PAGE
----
Large-scale genotyping and next-generation sequencing techniques have allowed great advances in the field of molecular genetics. Numerous common variants of low impact have been associated with many complex human traits and diseases, such as bipolar disorder and schizophrenia. Although they may exert a greater impact on risk, few rare disease variants have been found, owing to the greatly increased sample sizes that are typically necessary to demonstrate association with rarer variants. One alternative strategy is to study isolated populations, where historical bottlenecks reduce genetic diversity and some otherwise rare variants may drift to higher frequencies. Here we describe the Mennonite population settlements, considering their history of multiple bottlenecks followed by demographic expansion and a currently widespread geographical distribution. We argue that Mennonite populations are valuable partners for studies seeking genetic variants that exert a high impact on risk for a variety of common disorders, including mental illnesses.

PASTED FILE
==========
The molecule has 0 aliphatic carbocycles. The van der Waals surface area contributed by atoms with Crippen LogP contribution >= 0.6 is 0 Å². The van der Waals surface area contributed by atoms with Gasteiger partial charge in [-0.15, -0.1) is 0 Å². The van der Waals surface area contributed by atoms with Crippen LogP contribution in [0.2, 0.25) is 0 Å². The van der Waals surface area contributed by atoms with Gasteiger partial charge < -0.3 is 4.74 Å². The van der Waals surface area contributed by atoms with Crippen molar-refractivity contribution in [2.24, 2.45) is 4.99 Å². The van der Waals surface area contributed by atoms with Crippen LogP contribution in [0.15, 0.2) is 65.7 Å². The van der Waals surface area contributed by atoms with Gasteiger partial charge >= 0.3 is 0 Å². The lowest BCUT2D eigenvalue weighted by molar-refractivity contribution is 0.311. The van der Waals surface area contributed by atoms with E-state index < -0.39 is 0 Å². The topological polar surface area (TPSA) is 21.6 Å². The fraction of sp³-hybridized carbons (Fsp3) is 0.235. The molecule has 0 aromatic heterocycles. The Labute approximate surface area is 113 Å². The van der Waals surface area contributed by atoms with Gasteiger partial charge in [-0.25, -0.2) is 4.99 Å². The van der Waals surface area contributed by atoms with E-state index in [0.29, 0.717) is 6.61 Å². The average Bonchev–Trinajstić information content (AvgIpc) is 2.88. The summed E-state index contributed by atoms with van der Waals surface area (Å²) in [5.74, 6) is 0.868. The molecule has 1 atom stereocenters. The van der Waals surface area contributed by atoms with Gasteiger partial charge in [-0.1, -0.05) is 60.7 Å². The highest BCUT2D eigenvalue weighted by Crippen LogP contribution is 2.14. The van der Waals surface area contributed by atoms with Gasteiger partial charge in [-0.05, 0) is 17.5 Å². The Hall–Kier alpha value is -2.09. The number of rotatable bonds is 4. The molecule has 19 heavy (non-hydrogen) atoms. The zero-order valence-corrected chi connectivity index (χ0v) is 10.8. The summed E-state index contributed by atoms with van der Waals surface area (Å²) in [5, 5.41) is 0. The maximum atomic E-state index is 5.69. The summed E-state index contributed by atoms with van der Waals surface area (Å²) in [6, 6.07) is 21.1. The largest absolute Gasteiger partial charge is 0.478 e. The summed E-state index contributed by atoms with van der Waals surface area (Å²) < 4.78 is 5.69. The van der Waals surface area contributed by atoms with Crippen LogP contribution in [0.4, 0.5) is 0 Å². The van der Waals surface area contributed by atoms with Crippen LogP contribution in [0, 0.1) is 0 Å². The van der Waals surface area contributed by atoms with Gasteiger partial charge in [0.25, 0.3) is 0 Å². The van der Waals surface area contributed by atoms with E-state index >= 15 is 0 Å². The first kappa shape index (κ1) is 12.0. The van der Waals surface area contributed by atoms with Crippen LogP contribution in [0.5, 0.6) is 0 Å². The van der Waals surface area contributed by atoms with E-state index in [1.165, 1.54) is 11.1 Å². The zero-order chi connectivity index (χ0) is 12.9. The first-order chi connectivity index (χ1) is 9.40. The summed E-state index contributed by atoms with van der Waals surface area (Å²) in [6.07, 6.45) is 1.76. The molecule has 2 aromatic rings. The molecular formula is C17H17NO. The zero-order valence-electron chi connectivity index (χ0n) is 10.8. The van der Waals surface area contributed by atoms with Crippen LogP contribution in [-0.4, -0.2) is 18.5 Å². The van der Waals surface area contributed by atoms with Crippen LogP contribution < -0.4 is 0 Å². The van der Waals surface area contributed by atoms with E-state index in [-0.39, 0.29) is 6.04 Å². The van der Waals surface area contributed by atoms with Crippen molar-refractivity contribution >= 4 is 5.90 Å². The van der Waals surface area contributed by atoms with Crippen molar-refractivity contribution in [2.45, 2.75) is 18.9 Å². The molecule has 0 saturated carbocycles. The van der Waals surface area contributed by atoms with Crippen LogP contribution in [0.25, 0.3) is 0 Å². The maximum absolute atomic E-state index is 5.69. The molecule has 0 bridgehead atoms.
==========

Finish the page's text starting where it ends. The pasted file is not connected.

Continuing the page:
Lopes, Fabiana L.; Hou, Liping; Boldt, Angelica B. W.; Kassem, Layla; Alves, Veronica M.; Nardi, Antonio E.; and McMahon, Francis J.
"Finding Rare, Disease-Associated Variants in Isolated Groups: Potential Advantages of Mennonite Populations,"
2, Article 3.
Available at: http://digitalcommons.wayne.edu/humbiol/vol88/iss2/3